The Transition to an Independent Scotland Independence Day proposed for March 2016.
Tuesday, 05 February 2013 19:35
Scotland’s process of transition to an independent country following a ‘Yes’ vote in next year’s historic referendum has been outlined in a paper published today by Deputy First Minister Nicola Sturgeon.
The publication, which sets out the steps required to establish the solid constitutional platform that would give the Scottish Government elected in May 2016 the powers to build a newly independent Scotland, comes just days after the Electoral Commission called on both sides of the campaign to set out the process following the referendum.
The paper outlines a transition timetable, with independence day scheduled for March 2016, immediately ahead of the May 2016 Scottish parliament election. This is in line with international precedent – of the 30 countries around the world that have become independent since 1945 following a referendum, the average length of time between the referendum and independence day has been approximately 15 months.
The Deputy First Minister said the publication, which is the first in a series of information papers to be released ahead of the independence white paper in the autumn, was an important contribution to the debate on what will happen after the historic 2014 vote.
Today’s publication – ‘Scotland’s Future: from the referendum to independence and a written constitution’ – sets out plans for:
* An orderly and co-operative transition process between 2014 and 2016;
* The constitutional platform for an independent Scotland, with independence day itself in March 2016, immediately prior to the Scottish Parliament election campaign;
* Representatives of other parties and wider civic Scotland to be invited to join the Scottish Government in negotiating and agreeing the independence settlement;
* A written constitution, drafted by a new constitutional convention for Scotland, involving the people of Scotland and a wide range of interests from across Scotland’s institutions and civic society.
Ms Sturgeon called on the UK Government to adhere to the Electoral Commission’s recommendations by agreeing to early discussions about how Scotland will move forward following the referendum, with this publication providing a solid basis for those discussions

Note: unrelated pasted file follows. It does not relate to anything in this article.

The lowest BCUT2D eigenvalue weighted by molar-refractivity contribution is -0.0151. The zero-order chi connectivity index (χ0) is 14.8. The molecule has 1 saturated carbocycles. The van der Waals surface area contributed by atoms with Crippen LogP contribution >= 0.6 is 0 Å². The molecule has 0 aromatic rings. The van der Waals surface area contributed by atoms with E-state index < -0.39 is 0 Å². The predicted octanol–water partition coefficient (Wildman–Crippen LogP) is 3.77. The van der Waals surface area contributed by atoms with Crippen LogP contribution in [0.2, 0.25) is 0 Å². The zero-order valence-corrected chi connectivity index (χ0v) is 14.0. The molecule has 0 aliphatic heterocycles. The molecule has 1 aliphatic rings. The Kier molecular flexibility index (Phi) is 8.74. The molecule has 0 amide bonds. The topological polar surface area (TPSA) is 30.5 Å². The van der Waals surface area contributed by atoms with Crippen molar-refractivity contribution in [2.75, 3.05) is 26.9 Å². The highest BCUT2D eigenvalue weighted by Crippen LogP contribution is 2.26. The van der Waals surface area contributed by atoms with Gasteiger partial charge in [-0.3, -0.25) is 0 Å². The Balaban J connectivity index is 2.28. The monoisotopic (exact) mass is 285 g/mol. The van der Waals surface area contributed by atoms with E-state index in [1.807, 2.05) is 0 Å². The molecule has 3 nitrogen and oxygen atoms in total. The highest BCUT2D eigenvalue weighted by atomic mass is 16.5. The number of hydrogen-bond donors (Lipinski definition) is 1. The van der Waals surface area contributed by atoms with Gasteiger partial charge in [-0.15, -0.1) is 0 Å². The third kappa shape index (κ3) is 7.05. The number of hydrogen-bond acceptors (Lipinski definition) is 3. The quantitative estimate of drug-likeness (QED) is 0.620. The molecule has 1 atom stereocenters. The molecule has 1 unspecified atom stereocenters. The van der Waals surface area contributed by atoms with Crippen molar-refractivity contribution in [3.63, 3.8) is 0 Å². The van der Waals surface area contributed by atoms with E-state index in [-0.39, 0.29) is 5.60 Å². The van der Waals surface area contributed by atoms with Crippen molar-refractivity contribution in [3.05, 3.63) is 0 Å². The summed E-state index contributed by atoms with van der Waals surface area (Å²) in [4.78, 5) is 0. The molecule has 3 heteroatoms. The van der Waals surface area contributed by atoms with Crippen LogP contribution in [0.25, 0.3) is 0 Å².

The Deputy First Minister said:
”An independent Scotland is not an end in itself, rather it offers us an opportunity to build the kind of country we all want to see – an outward looking, prosperous and successful nation that reflects the values of fairness, enterprise and opportunity.
“Next year’s referendum will allow the people of Scotland to seize that opportunity – and a ‘Yes’ vote will give civic Scotland and our national Parliament an unprecedented opportunity to build a solid constitutional platform for our country ahead of independence day in March 2016.
“Our proposals, set out today, would see this platform put in place immediately prior to the Scottish Parliament elections, to provide the newly elected Scottish Government with the full range of powers it needs to develop the country.
“Today’s paper provides the people of Scotland with a clear road map as to how Scotland would make the journey from a devolved system of government with the levers of power retained at Westminster, to a nation in which the powers of our national Parliament are complete and in which the people are sovereign.
”The Electoral Commission has called on both sides of the independence debate to provide more information to the people of Scotland and work together to discuss what will happen in the wake of the referendum. I agree with the Electoral Commission, which is why I have now written to the UK Government again urging them to agree to such discussions.
“The negotiations that led to the historic Edinburgh Agreement were conducted fairly, with respect and in the spirit of co-operation necessary to do the best by the people of Scotland and the rest of the UK.
“There is no reason that talks on the process required to make Scotland an independent country – if the people of Scotland make that choice – cannot begin now and be conducted in the same constructive and co-operative manner that would lead to a smooth transition.
“This paper is the first of a series of publications that will inform that debate, and provides the foundation for such discussions. I would urge the UK Government to heed the call of the Electoral Commission and engage on the process required following the 2014 vote.”